Research shows that with deliberate practice any individual can attain the results and expertise previously attributed to talent alone.
The science is in: with consistent and deliberate efforts, the proper guidance and specific feedback, anyone can develop the skills to master almost any task they set their sights on. In fact, the research eludes to the idea that, without deliberate practice, a vastly talented individual cannot outperform a highly trained, yet moderately talented competitor.
So regardless of what your team - or you - are struggling with, more talent is not what you need. At least, not necessarily. After a decade of studying ‘expert performance,’ Dr. K Anders Ericcson concluded in a recent article that “deliberate practice” is the secret to outstanding, quantifiable results in any field.
So, what is it?
In short, it requires applying a scientific approach to training and improvement that can take anyone from ‘Good’ or ‘OK’ to ‘Great’ in a specific period of time.
“It’s based on the same neuroscience that found that - in order for your body to improve physically as a runner - you need not just to train, but to train outside your comfort zone at a high target rate," said Dr. Anders Ericcson.
In order to train at this level then, there are four fundamental things your team needs to obtain significant results:
We've touted the benefits of a professional mentor numerous times, and for good reason: Deliberate practice requires a mentor or a teacher who has had experience reaching high levels of performance in the specific area you want to improve.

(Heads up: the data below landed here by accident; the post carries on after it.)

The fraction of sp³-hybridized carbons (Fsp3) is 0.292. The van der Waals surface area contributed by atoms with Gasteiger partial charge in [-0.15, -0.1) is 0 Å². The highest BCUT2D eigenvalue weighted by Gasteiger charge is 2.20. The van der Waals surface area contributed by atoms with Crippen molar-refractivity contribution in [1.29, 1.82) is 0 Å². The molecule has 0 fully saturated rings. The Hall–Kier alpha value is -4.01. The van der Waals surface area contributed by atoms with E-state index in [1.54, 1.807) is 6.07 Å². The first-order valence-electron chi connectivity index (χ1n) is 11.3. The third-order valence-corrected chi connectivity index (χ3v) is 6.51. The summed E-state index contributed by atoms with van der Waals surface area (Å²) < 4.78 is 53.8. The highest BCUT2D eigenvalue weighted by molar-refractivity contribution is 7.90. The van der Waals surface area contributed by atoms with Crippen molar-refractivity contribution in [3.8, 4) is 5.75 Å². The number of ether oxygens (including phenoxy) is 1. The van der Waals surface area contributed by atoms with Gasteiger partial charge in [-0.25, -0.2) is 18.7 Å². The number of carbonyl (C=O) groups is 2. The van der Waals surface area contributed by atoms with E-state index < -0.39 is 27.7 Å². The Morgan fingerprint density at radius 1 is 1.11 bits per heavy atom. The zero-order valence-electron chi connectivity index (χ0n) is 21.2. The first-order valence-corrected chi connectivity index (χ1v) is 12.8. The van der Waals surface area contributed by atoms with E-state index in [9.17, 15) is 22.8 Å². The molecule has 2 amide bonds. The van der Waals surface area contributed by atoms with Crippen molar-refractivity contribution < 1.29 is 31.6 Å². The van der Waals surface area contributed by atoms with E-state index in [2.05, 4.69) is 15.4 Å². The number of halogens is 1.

When translating this to your team members, look for a peer, manager (this may be you) or outside resource that can effectively articulate a process to follow in a way that provides constructive input. Set the stage for this relationship by pinpointing similar qualities and achievements and articulating the goals that everyone is there to achieve. That way, the person can use that information on their own to propel themselves forward.
Practice makes perfect - and learning a new professional skill or process is no exception to the rule. Encourage your team to keep reiterating and recreating, acknowledging that not every try will be a slam dunk.
But - if you are really trying to advance a skillset - be ready to also devote ample time toward that skill. From one hour a day to three times a week - whatever pushes your team past their comfort zones will move your efforts from autopilot mode into something much greater.
Without feedback from a leader, mentor or peers, there is nothing to target and quantify. This can quickly lead to progress becoming vague and subjective - and the initiative being abandoned.
In this video, Dr. Anders explains how a chess or volleyball player grows significantly by learning potential opponent moves from a teacher. The same can be applied to marketers and customer behavior.
Rather than looking at the big picture, deliberate practice requires drilling down on the small steps that lead to bigger wins.
This means that if someone is trying to master Google Analytics, don’t give them all the reporting tools at once. Instead, focus on mastering one aspect at a time and build upon that knowledge with new information when you feel like they understand the process well enough to teach it to someone else.
The marketing landscape is constantly changing at impossibly rapid speeds that it’s easy to feel short of hands or talent. Fortunately, natural talent is only one small part of the success equation.
Here are some ways to push your team to do better, leading them through campaigns that approach new marketing venues as deliberate practice experiments:
It's testing, learning, adjusting and putting that into practice. Because at the end of the day, that's all marketing really is.
"Ideas can come from unexpected places or random, totally unrelated discussions. Being open to change makes one a stronger marketer because change is all around us."
In our latest Marketer to Watch interview, we get Steve Wimmer's opinion on how marketing is changing and what he thinks will set apart marketers of the future.